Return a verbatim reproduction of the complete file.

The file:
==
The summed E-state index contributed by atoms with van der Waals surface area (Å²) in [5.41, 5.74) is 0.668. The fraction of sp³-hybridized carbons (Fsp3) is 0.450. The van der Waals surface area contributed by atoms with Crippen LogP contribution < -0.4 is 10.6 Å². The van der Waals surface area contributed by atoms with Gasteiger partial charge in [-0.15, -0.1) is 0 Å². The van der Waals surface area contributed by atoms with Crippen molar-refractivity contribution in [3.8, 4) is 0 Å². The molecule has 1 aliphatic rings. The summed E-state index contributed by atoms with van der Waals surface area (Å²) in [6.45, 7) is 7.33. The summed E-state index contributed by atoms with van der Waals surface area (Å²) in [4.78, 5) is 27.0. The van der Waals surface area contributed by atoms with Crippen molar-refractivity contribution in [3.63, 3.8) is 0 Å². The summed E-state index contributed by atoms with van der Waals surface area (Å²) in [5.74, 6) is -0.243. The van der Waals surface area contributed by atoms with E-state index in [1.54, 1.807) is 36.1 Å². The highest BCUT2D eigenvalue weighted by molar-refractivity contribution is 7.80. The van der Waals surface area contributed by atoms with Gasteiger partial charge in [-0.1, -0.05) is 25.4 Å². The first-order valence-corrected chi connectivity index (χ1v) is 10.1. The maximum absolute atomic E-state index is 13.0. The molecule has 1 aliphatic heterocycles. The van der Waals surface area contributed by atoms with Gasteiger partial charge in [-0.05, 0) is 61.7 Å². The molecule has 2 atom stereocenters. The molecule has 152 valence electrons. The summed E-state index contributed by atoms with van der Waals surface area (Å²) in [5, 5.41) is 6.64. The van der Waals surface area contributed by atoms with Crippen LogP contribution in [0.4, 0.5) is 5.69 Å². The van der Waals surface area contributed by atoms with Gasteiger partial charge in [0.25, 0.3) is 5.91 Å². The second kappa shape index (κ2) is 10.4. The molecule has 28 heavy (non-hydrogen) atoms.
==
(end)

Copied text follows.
The summed E-state index contributed by atoms with van der Waals surface area (Å²) in [5.41, 5.74) is 0.668. The fraction of sp³-hybridized carbons (Fsp3) is 0.450. The van der Waals surface area contributed by atoms with Crippen LogP contribution < -0.4 is 10.6 Å². The van der Waals surface area contributed by atoms with Gasteiger partial charge in [-0.15, -0.1) is 0 Å². The van der Waals surface area contributed by atoms with Crippen molar-refractivity contribution in [3.8, 4) is 0 Å². The molecule has 1 aliphatic rings. The summed E-state index contributed by atoms with van der Waals surface area (Å²) in [6.45, 7) is 7.33. The summed E-state index contributed by atoms with van der Waals surface area (Å²) in [4.78, 5) is 27.0. The van der Waals surface area contributed by atoms with Crippen molar-refractivity contribution in [3.63, 3.8) is 0 Å². The summed E-state index contributed by atoms with van der Waals surface area (Å²) in [5.74, 6) is -0.243. The van der Waals surface area contributed by atoms with E-state index in [1.54, 1.807) is 36.1 Å². The highest BCUT2D eigenvalue weighted by molar-refractivity contribution is 7.80. The van der Waals surface area contributed by atoms with Gasteiger partial charge in [-0.1, -0.05) is 25.4 Å². The first-order valence-corrected chi connectivity index (χ1v) is 10.1. The maximum absolute atomic E-state index is 13.0. The molecule has 1 aliphatic heterocycles. The van der Waals surface area contributed by atoms with Gasteiger partial charge in [-0.05, 0) is 61.7 Å². The molecule has 2 atom stereocenters. The molecule has 152 valence electrons. The summed E-state index contributed by atoms with van der Waals surface area (Å²) in [5, 5.41) is 6.64. The van der Waals surface area contributed by atoms with Crippen LogP contribution in [0.4, 0.5) is 5.69 Å². The van der Waals surface area contributed by atoms with Gasteiger partial charge in [0.25, 0.3) is 5.91 Å². The second kappa shape index (κ2) is 10.4. The molecule has 28 heavy (non-hydrogen) atoms.